Among My People

One of my first sources of worry about the SDM program was "Opportunity Sets". Not their existence, but their name. The kind of individual who would name a "problem set" an "opportunity set" seemed to me infected by the worst elements of contemporary managerese doublespeak. When I took a break from the corporate world for the academic, I thought I was leaving "learnings" and "incent" behind. Did this mean that I would be surrounded by suit-wearing phonies who actually believed in their golf-themed Successories posters?

Turns out that it's not a problem. My colleagues are My People, engineers and scientists with a leadership-oriented bent. They are honestly interested in solving real technical problems. They have accomplishments from aerospace, civil engineering, IT, consumer electronics, the military, and even the food industry. They have all seen Star Wars. (Except one. We're working on him.)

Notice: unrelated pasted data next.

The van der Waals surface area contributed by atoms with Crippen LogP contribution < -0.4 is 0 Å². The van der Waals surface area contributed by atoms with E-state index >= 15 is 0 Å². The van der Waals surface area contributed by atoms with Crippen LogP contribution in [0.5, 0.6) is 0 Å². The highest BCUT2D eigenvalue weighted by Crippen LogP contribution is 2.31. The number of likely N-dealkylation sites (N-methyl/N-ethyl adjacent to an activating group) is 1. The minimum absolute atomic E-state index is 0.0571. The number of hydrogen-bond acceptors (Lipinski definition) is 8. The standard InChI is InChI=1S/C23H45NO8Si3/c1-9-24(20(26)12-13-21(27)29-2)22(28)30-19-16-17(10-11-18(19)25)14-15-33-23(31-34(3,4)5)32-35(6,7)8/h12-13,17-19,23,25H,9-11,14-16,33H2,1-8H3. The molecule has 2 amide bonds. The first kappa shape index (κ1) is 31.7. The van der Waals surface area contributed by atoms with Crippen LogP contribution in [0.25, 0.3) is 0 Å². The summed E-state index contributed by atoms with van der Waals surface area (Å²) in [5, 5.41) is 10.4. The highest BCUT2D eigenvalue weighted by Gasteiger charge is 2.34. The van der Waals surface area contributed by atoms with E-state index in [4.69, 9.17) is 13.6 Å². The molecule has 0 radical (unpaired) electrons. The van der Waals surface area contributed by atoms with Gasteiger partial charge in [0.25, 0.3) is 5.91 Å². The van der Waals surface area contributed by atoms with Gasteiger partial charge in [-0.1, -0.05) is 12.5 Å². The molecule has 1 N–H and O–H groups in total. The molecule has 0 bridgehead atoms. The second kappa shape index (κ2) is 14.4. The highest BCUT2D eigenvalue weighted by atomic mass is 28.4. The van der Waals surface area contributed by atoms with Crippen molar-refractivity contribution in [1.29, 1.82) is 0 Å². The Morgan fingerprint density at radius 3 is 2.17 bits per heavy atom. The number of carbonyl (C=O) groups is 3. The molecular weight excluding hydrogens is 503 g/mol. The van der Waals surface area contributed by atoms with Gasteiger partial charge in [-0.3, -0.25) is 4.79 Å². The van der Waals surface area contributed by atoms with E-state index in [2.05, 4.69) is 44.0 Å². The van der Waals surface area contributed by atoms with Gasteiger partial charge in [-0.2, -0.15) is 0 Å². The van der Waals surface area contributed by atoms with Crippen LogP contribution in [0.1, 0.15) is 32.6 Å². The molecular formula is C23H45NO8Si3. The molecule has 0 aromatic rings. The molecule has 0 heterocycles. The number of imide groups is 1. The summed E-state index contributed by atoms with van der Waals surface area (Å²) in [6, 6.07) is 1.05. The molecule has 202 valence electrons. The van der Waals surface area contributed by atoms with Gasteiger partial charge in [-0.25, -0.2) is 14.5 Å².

That said, we all learn the most from people who are different from us. It's comfortable to be surrounded by people Like Me, but I may have to stretch myself a bit to try new things. Does this mean that I may end up in the Sales Club? Stay tuned.

But no Successories posters, please.

1 comment:

  1. There's a lot to be learned by people who are different. Sometimes, the learning is that the system is set up to let certain kinds of people succeed even if they add no value to the system. So the learning is more about the context in which those people reside, rather than learning anything that the people have to offer, themselves.

    I will be diplomatic and give no specific examples.